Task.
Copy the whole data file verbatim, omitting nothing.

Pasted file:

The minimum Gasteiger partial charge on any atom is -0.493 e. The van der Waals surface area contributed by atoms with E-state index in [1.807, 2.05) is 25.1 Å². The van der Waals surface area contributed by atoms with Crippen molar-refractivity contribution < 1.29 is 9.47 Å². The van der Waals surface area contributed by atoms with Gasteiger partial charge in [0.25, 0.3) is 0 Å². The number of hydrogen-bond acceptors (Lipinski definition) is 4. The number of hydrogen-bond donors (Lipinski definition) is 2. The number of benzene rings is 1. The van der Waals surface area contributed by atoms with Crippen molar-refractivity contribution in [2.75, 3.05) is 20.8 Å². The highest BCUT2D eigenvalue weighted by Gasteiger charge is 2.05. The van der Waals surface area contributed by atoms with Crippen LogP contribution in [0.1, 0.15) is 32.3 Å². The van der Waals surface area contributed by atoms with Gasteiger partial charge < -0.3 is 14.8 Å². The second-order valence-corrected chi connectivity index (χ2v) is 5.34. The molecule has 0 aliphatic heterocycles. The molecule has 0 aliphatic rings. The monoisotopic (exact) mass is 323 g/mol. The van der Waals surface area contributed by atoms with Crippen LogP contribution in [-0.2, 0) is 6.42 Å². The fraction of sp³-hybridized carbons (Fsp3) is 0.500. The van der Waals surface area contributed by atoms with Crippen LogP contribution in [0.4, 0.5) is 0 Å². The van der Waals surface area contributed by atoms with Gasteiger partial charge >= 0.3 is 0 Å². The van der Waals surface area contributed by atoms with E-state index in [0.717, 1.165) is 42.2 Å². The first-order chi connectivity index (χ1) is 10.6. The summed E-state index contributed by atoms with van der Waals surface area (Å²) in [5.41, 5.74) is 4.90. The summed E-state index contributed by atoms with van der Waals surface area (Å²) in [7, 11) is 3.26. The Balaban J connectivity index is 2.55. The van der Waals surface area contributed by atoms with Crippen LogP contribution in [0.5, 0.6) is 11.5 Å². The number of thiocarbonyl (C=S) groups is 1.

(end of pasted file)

The minimum Gasteiger partial charge on any atom is -0.493 e. The van der Waals surface area contributed by atoms with E-state index in [1.807, 2.05) is 25.1 Å². The van der Waals surface area contributed by atoms with Crippen molar-refractivity contribution < 1.29 is 9.47 Å². The van der Waals surface area contributed by atoms with Gasteiger partial charge in [0.25, 0.3) is 0 Å². The number of hydrogen-bond acceptors (Lipinski definition) is 4. The number of hydrogen-bond donors (Lipinski definition) is 2. The number of benzene rings is 1. The van der Waals surface area contributed by atoms with Crippen molar-refractivity contribution in [2.75, 3.05) is 20.8 Å². The highest BCUT2D eigenvalue weighted by Gasteiger charge is 2.05. The van der Waals surface area contributed by atoms with Crippen LogP contribution in [0.1, 0.15) is 32.3 Å². The van der Waals surface area contributed by atoms with Gasteiger partial charge < -0.3 is 14.8 Å². The second-order valence-corrected chi connectivity index (χ2v) is 5.34. The molecule has 0 aliphatic heterocycles. The molecule has 0 aliphatic rings. The monoisotopic (exact) mass is 323 g/mol. The van der Waals surface area contributed by atoms with Crippen LogP contribution in [-0.2, 0) is 6.42 Å². The fraction of sp³-hybridized carbons (Fsp3) is 0.500. The van der Waals surface area contributed by atoms with Crippen LogP contribution in [0.4, 0.5) is 0 Å². The van der Waals surface area contributed by atoms with Gasteiger partial charge >= 0.3 is 0 Å². The van der Waals surface area contributed by atoms with E-state index in [0.717, 1.165) is 42.2 Å². The first-order chi connectivity index (χ1) is 10.6. The summed E-state index contributed by atoms with van der Waals surface area (Å²) in [5.41, 5.74) is 4.90. The summed E-state index contributed by atoms with van der Waals surface area (Å²) in [7, 11) is 3.26. The Balaban J connectivity index is 2.55. The van der Waals surface area contributed by atoms with Crippen LogP contribution in [0.5, 0.6) is 11.5 Å². The number of thiocarbonyl (C=S) groups is 1.